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Sharing a vision of non-violent, peaceful, respectful relationships, homes, institutions and communities since 1978. Together, we are committed to making this vision a reality.

If this is an emergency and you need immediate help, call 911 or go to Crisis Lines to find a advocacy shelter and program nearest you.  For referral you may call us at 1-800-572-9196.  To exit this site quickly, please use the Escape button in the top right corner located on each page.


SDCEDSV would like to thank everyone for their commitment and dedication in bringing awareness this April, SAAM 2016.

For your convenience, we have provided a flyer for you to use for your awareness efforts and/or for your upcoming event.  This flyer is set up in Word Documents that you can easily include your program contact information, space allowed for your event invite and just print from your desktop.

SDCEDSV SAAM Campaign Flyers

The 2016 Sexual Assault Awareness Month (SAAM) campaign materials, from NSVRC, focus on the building blocks of prevention by communicating how individuals, communities, and the private sector can take action to promote safety, respect, and equality.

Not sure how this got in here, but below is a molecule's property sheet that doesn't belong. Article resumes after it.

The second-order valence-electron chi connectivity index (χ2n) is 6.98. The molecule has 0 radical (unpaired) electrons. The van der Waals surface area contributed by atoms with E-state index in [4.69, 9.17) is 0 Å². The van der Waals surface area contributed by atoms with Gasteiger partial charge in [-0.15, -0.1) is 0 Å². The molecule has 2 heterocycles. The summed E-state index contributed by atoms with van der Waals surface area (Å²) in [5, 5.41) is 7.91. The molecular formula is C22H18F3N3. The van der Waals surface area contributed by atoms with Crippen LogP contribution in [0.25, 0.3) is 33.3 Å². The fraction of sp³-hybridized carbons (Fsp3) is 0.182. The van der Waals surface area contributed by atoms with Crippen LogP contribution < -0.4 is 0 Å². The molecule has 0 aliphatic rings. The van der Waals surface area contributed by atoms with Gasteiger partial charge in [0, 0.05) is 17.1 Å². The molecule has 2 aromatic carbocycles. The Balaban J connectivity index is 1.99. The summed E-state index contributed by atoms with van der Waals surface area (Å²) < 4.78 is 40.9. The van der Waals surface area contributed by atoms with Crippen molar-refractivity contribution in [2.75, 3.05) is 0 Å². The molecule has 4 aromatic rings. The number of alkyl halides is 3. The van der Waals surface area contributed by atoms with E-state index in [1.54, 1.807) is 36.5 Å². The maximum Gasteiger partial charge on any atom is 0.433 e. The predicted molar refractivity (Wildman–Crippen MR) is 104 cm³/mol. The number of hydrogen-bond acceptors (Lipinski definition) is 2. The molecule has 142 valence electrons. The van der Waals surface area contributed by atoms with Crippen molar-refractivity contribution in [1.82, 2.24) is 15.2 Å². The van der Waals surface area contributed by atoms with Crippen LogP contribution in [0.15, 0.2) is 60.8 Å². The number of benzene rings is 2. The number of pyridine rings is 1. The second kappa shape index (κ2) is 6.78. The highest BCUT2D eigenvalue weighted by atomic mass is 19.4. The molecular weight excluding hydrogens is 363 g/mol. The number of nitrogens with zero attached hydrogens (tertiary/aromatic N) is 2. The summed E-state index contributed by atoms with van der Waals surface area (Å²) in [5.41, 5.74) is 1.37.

Join us in helping everyone to see their role in preventing sexual violence!  SAAM-Prevention Is Possible 2016 Campaign

The NSVRC team is available for interviews and is a resource for reporting on sexual violence. Contact: 877-739-3895 or via email.

WHAT TO DO WHEN YOU'RE RAPED: The ABC Handbook for Native Girls.

(a pdf version can be viewed here)


The Native American Women’s Health Education Resource Center and the Native American Community Board in Lake Andes, South Dakota has released a new graphic novel written and illustrated by Lucy Bonner.

"In contemporary times, Indian people may not be familiar with resources or are too uncomfortable to talk about rape due to years of colonization and the boarding school trauma where our ancestors were abused, silenced and shamed about their sexuality.

It is time to reclaim our voices and to talk about these critical issues that are affecting too many of our young women and girls. The Native American Women’s Health Education Resource Center has done just that.” Bonnie Clairmont, Victim Advocacy Program Specialist at the Tribal Law and Policy Center. 


We declare the turtle as the symbol of the movement to end violence against women.
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At the top right corner of every page of our website is a RED ESCAPE button. This button will always appear in the top right corner of your browser window even when you scroll down the page. When this button is clicked it will redirect you to google.com. This is for the protection of battered women who want to view our
site but are afraid to under a watchful eye of their batterer.